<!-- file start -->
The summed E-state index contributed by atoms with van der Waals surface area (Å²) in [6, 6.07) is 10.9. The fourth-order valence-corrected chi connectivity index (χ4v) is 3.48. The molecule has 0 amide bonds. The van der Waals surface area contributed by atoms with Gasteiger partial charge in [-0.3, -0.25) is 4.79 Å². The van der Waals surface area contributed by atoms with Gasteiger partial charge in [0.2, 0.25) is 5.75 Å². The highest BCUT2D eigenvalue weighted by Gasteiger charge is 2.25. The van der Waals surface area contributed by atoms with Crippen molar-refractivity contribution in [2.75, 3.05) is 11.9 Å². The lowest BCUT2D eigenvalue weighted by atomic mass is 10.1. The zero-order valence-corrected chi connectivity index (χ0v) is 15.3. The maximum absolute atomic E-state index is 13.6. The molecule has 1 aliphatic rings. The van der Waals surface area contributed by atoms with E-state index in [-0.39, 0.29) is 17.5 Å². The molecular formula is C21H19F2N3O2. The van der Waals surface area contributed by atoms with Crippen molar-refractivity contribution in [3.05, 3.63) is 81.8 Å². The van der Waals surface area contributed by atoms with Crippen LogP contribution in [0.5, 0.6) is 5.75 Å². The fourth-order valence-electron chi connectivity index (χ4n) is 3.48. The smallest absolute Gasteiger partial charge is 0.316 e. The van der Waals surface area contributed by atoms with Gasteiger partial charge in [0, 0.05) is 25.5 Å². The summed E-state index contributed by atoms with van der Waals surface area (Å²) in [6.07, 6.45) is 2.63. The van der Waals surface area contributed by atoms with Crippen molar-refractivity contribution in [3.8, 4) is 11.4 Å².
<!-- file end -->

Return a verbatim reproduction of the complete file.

The summed E-state index contributed by atoms with van der Waals surface area (Å²) in [6, 6.07) is 10.9. The fourth-order valence-corrected chi connectivity index (χ4v) is 3.48. The molecule has 0 amide bonds. The van der Waals surface area contributed by atoms with Gasteiger partial charge in [-0.3, -0.25) is 4.79 Å². The van der Waals surface area contributed by atoms with Gasteiger partial charge in [0.2, 0.25) is 5.75 Å². The highest BCUT2D eigenvalue weighted by Gasteiger charge is 2.25. The van der Waals surface area contributed by atoms with Crippen molar-refractivity contribution in [2.75, 3.05) is 11.9 Å². The lowest BCUT2D eigenvalue weighted by atomic mass is 10.1. The zero-order valence-corrected chi connectivity index (χ0v) is 15.3. The maximum absolute atomic E-state index is 13.6. The molecule has 1 aliphatic rings. The van der Waals surface area contributed by atoms with E-state index in [-0.39, 0.29) is 17.5 Å². The molecular formula is C21H19F2N3O2. The van der Waals surface area contributed by atoms with Crippen molar-refractivity contribution in [3.05, 3.63) is 81.8 Å². The van der Waals surface area contributed by atoms with Crippen LogP contribution in [0.5, 0.6) is 5.75 Å². The fourth-order valence-electron chi connectivity index (χ4n) is 3.48. The smallest absolute Gasteiger partial charge is 0.316 e. The van der Waals surface area contributed by atoms with Gasteiger partial charge in [0, 0.05) is 25.5 Å². The summed E-state index contributed by atoms with van der Waals surface area (Å²) in [6.07, 6.45) is 2.63. The van der Waals surface area contributed by atoms with Crippen molar-refractivity contribution in [3.8, 4) is 11.4 Å².